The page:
Obama DOJ Moves 9th Circuit To Stay DADT Ban

Last night (Tuesday October 19), Central District of California Judge Virginia Phillips entered her order denying the Obama DOJ motion for stay of her surprisingly broad worldwide injunction against enforcement by US Military of the DADT policy. Here is a report from Josh Gerstein at Politico on Phillips’ decision.

As expected, the DOJ has appealed Phillips’ denial of stay to the 9th Circuit, and did so already this morning. Here is the full main brief submitted in support of the motion for stay.

Having read the brief, I will say that it is much better constructed than previous filings by the DOJ regarding the injunction, maybe they are starting to take the matter seriously. By the same token, it is also striking that the filing is much more forceful in its assertion that the policy of President Obama and his Administration is for elimination and repeal of DADT. That message is conveyed by language such as this from footnote one in the brief:

The Administration does not support § 654 as a matter of policy and strongly believes that Congress should repeal it. The Department of Justice in this case has followed its longstanding practice of defending the constitutionality of federal statutes as long as reasonable arguments can be made in support of their constitutionality.

That is positive. What is very troubling, however, is that the Administration, by and through the DOJ never – never – indicates that it considers DADT to be unconstitutional on its face. Every objection by team Obama is in favor simply of study and legislative repeal; and, in fact, they doggedly protect the constitutionality of DADT. There is a HUGE difference between the two concepts of saying it is simply something that should be fixed by Congress (increasingly unlikely, it should be added, in light of the massive gains conservative Republicans are poised to make) and saying the Administration fully believes the policy unconstitutional and invidiously discriminatory (the position Obama blatantly refuses to make).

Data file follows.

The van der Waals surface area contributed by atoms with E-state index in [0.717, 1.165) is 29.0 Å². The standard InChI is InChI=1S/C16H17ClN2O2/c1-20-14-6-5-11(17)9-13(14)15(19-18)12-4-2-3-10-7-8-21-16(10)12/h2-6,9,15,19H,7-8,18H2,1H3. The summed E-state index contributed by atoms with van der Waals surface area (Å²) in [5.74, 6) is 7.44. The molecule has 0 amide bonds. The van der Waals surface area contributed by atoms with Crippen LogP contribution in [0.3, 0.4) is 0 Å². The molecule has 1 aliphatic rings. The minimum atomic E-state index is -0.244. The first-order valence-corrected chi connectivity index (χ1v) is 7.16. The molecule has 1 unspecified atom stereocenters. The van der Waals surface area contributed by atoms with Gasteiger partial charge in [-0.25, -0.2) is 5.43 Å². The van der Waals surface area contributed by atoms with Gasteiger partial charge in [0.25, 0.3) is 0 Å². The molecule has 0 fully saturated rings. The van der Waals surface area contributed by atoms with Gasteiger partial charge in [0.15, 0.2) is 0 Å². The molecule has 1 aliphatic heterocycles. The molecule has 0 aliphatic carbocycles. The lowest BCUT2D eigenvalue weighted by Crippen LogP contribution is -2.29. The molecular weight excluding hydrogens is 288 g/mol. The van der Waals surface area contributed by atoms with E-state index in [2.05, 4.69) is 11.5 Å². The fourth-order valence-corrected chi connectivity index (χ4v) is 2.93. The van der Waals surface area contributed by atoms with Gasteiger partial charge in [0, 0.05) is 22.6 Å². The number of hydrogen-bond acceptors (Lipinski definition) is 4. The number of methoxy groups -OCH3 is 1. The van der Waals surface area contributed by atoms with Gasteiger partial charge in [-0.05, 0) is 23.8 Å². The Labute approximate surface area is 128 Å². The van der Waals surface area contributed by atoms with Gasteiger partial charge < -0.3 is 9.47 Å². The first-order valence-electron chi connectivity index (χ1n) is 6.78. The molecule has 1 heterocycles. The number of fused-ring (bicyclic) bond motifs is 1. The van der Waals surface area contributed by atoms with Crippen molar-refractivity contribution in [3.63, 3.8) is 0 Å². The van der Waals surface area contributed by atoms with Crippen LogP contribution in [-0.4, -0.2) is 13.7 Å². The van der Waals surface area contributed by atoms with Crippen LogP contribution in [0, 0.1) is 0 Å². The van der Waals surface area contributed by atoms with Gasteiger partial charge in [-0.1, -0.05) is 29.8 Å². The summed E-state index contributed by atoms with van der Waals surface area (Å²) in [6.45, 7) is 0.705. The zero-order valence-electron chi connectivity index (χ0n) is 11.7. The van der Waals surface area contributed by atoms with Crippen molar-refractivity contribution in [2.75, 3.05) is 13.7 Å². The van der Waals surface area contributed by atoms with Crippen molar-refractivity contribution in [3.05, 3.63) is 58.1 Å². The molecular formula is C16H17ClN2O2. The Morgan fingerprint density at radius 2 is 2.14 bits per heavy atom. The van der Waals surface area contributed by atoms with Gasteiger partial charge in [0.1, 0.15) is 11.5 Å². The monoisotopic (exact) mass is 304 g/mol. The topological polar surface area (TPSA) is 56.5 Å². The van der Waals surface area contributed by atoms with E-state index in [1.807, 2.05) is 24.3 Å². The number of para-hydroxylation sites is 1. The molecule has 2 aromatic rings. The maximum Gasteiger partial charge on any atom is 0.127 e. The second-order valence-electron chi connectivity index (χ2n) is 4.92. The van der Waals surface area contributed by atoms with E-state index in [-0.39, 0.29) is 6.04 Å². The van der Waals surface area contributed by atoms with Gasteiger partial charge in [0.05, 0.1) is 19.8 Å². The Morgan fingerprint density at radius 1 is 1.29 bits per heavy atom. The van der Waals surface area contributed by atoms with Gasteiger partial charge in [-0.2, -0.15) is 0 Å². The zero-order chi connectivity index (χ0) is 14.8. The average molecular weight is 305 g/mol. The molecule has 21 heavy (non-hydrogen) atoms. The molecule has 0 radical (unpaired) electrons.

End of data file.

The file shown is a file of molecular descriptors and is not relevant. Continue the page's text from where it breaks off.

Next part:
It should also be noted that a refusal to acknowledge the fundamental constitutionally discriminatory nature of DADT is also entirely consistent with the recent history of Obama Administration conduct and statements on the issue. Whether it be Obama himself, official spokesman Robert Gibbs or Valerie Jarrett, every time the direct question on constitutionality of DADT is raised, it is deflected with a flimsy response framed in terms of Congressional repeal. At this point, you have to wonder if Barack Obama and his Administration even consider the blatant discrimination of DADT to be of a Constitutional level at all; the evidence certainly is lacking of any such commitment.

Congress should repeal DADT as Obama suggests, but the basis and harm is much deeper and more profound than simply that. The constitutionality of invidious discrimination based on sexual orientation should be argued with the government taking the lead on saying it is NOT constitutional, has no place in our society or government and that the court should so declare any such conduct invidiously discriminatory against a protected class under equal protection, due process and first amendment grounds. The Obama Administration and DOJ should should have the courage and principle to come out and say just that.

And in the meantime, Obama should help the effort along, and set a positive example, by issuing an executive order under his crystal clear stop loss authority pursuant to 10 USC 12305 stopping all discharges from the United States Military under the pernicious DADT policy. The President has that power and should have the courage to use it.

Obama is doing none of the above and, instead, is paying cheap political lip service only by hiding and trying to frame everything in terms of Congressional repeal. When asked about the court rulings by Phillips in the LCR DADT case, by Tauro in the DOMA case, or by Walker in Perry, the response is always in terms of legislation repealing things in place. legislation affirmatively protecting something in the future, studies to see what is appropriate or some other mealy mouthed baloney.